Thursday, March 23, 2017

Gay History Snapshots

Hello reader,
Got memories, merry and gay?

Being an older guy with grey-and-white hair, I now enjoy a pastime of writing, while I still like social studies.

“How to write rainbow characters” was the title of a workshop I attended on Sunday March 12 —writers of “literature” have to know such things, of course. At the event, darling teens with funny colored hair were conspicuous by their absence. Only folks around my own age were there, and they taught me something: They know more about the present than I do; while, to my big surprise, I know more bruised and bloody history than they do. They threw around the term LGBTQ plus. I don’t know what the plus means; it must be new. Wondering what I could contribute, history-wise, here on my blog, I went home afterwards to look through some favorite old “photographs.”

Snapshot, the late 1980s:
A young gay woman at university waving her hand in negation, telling me, “Oh, don’t say that word.” She wanted me to say gay, not “lesbian,” which had an awful stigma. In our childhood, just as in our parent’s time, a time of binary thinking before woman’s liberation and unisex clothing stores, the dark words society used were homosexual and lesbian. They were words that felt icky, about “a love that dare not say its name.”

Snapshot, the mid 1970’s:
A grinning young man, fresh out of a big high school where he was the student council president, telling us how he and his vice president went around wearing strange pins. When asked, they claimed it was for a club for homosexuals. Smirking, he told us that all sorts of students you wouldn’t suspect were quietly coming up to us and saying they were secretly homosexual, too. To him, a big joke. To them, a terrifying secret.

I can imagine today, in the year of our Lord 2017, some young religious young man saying that society is going to hell in a hand basket, and therefore more and more teens are choosing to be gay. Really? Choosing? Do you also believe Mars and the moon are (Biblically) only 6,000 years old? Learn to use your library card, you moron.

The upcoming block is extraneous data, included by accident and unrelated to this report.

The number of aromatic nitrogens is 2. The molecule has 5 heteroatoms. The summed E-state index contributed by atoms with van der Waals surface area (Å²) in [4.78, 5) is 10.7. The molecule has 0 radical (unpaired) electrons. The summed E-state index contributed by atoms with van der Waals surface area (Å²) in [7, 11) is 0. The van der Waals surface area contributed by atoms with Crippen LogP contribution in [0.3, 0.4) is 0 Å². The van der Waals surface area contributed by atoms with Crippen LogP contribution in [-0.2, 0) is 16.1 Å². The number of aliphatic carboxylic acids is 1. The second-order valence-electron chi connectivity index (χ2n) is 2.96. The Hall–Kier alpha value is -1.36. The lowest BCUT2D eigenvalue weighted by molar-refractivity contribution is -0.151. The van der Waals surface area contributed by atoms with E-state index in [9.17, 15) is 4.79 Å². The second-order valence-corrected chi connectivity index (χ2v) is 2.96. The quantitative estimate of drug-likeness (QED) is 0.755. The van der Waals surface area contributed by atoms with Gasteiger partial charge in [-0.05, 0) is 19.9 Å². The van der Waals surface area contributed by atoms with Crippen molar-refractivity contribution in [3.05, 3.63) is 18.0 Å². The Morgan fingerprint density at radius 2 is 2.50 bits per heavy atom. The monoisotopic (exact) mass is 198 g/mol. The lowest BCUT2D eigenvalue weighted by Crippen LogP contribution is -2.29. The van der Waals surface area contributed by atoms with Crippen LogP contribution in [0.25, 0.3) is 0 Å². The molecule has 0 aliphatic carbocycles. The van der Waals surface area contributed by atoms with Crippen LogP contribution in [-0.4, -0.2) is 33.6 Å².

In my day, “the love that dare not say its name” was not something anyone chose.

Snapshot: A group of medical students being led by a doctor.
The group arrives at to a man in a nice pressed business shirt, with a silk tie and polished shoes. Tears are starting to glint in his eyes. The doctor begins, “This patient is well oriented in time and space…” His only diagnose? Homosexual. And the patient feels helpless about it… In a few years, among psychiatrists, there would be great clamor and resistance to removing “homosexuality” as a psychiatric disorder from the American diagnosis manual. For the controversy I blame the religious psychiatrists, as well as blaming society in general.

Film clip, from a feature set in the 1950’s:
A young man just outside the Brooklyn Naval yards, in a German-made film, from the book, Last Exit to Brooklyn. The man is a whimpering, pathetic wimp. Perhaps he is acting so from trying to be a good man, trying to be just like how society said he should be. Society said? He was supposed to have low self esteem, as befits a pansy. Like how society told a high school football player, also in the 1950’s, that he was supposed to be stupider than a non-football player. In Stephen King’s novel about a time travelling schoolteacher, the teacher has no patience for such misplaced sincerity, telling the varsity athlete he is trying to fit his social mores, but his society is wrong.

Documentary clip:
In a dim bar, in a dingy part of town, an old lady sits at a bar table by a revolving red light. She stops it. She explains the light would silently be triggered to warn of police outside, so folks could flee out the back. In those days, the police force would raid bars and take the people down to the precinct for jail and fingerprinting and publish their names in the newspaper. This at a time when people could legally be fired from their job, and expelled from their apartment, merely for being suspected of being gay: no proof needed, no human rights protection. Their sacred lives, their social life—ruined.